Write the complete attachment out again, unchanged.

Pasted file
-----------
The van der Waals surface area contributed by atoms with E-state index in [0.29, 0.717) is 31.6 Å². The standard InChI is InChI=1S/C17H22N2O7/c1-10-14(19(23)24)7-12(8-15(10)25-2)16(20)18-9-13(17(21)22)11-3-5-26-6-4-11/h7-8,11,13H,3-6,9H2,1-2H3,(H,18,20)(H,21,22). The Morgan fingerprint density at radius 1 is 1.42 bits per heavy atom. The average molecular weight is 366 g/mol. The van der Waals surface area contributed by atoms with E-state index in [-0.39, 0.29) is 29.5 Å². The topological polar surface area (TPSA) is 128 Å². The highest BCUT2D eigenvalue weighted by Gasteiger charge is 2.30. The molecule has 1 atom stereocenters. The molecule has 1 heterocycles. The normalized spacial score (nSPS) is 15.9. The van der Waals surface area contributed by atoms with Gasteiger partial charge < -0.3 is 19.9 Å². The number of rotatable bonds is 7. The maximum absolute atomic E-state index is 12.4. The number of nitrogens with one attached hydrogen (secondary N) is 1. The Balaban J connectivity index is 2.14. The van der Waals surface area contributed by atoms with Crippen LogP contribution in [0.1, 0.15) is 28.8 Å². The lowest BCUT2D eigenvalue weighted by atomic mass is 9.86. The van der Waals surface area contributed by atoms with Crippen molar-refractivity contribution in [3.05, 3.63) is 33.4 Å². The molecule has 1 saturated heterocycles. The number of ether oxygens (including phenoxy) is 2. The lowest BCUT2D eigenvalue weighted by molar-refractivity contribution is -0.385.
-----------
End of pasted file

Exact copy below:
The van der Waals surface area contributed by atoms with E-state index in [0.29, 0.717) is 31.6 Å². The standard InChI is InChI=1S/C17H22N2O7/c1-10-14(19(23)24)7-12(8-15(10)25-2)16(20)18-9-13(17(21)22)11-3-5-26-6-4-11/h7-8,11,13H,3-6,9H2,1-2H3,(H,18,20)(H,21,22). The Morgan fingerprint density at radius 1 is 1.42 bits per heavy atom. The average molecular weight is 366 g/mol. The van der Waals surface area contributed by atoms with E-state index in [-0.39, 0.29) is 29.5 Å². The topological polar surface area (TPSA) is 128 Å². The highest BCUT2D eigenvalue weighted by Gasteiger charge is 2.30. The molecule has 1 atom stereocenters. The molecule has 1 heterocycles. The normalized spacial score (nSPS) is 15.9. The van der Waals surface area contributed by atoms with Gasteiger partial charge < -0.3 is 19.9 Å². The number of rotatable bonds is 7. The maximum absolute atomic E-state index is 12.4. The number of nitrogens with one attached hydrogen (secondary N) is 1. The Balaban J connectivity index is 2.14. The van der Waals surface area contributed by atoms with Crippen LogP contribution in [0.1, 0.15) is 28.8 Å². The lowest BCUT2D eigenvalue weighted by atomic mass is 9.86. The van der Waals surface area contributed by atoms with Crippen molar-refractivity contribution in [3.05, 3.63) is 33.4 Å². The molecule has 1 saturated heterocycles. The number of ether oxygens (including phenoxy) is 2. The lowest BCUT2D eigenvalue weighted by molar-refractivity contribution is -0.385.